A passphrase can be easy or difficult to remember, and can be written down. Certain passphrase are made of random groupings of numbers and letters, though a sense of structure makes them easier to remember. One method of formulating a passphrase is called Diceware. This tool is comprised of a list of 7776 short English words, and is determined by rolling dice. With a certain number of corresponding letters for each number on the die, different combinations of letters make different words. These different words can be combined into a phrase with more than 2,000,000,000,000,000,000 possibilities.

The modern idea of the passphrase was invented by Sigmund N. Porter in 1982 as a means of extra protection as computer systems began to enter mainstream culture. Pretty Good Privacy, a popular passphrase method, revolutionized the practice in 1991. Created by Phil Zimmerman in the United States, it was used to encrypt e-mails, and features a public and a private passphrase encryption key. A private key is used to open and send messages personally, and the public key of someone else is used to receive or send messages to them.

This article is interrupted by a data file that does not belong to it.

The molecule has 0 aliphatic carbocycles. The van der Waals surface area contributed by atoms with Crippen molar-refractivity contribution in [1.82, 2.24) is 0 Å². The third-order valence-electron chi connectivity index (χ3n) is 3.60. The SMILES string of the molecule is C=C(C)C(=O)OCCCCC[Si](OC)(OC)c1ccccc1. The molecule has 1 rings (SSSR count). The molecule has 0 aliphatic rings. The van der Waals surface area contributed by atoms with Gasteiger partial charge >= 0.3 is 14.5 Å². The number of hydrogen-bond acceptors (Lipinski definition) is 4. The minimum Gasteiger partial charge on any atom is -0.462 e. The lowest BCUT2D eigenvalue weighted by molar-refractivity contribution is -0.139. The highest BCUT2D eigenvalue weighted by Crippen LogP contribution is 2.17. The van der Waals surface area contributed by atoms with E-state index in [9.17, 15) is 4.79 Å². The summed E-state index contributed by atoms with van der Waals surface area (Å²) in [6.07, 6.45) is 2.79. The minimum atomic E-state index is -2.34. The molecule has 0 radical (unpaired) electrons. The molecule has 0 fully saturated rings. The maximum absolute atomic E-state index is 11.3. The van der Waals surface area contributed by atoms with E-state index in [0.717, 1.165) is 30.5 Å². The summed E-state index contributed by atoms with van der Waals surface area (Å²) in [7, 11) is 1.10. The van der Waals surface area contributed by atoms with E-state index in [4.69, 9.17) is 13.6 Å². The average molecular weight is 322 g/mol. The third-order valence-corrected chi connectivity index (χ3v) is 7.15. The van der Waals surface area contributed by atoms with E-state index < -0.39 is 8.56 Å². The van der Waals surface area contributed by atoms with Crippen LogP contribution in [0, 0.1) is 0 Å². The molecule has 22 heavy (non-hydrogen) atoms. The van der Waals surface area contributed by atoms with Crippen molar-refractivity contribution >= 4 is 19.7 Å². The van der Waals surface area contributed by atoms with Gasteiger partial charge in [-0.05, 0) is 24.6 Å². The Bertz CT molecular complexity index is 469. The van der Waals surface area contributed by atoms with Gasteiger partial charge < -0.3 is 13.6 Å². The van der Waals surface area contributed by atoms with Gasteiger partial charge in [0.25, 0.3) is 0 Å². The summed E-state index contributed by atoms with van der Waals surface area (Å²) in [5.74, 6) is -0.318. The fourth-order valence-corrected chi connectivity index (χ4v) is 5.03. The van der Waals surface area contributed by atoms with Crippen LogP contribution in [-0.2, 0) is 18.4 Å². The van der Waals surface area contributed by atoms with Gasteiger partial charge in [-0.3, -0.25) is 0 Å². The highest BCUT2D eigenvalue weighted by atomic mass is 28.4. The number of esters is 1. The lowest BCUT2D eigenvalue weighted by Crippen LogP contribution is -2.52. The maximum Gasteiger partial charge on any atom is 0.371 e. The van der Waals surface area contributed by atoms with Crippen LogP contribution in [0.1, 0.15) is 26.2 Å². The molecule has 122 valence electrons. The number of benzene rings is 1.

EasyTechJunkie is dedicated to providing accurate and trustworthy information. We carefully select reputable sources and employ a rigorous fact-checking process to maintain the highest standards. To learn more about our commitment to accuracy, read our editorial process.
Discussion Comments
EasyTechJunkie, in your inbox

Our latest articles, guides, and more, delivered daily.

EasyTechJunkie, in your inbox

Our latest articles, guides, and more, delivered daily.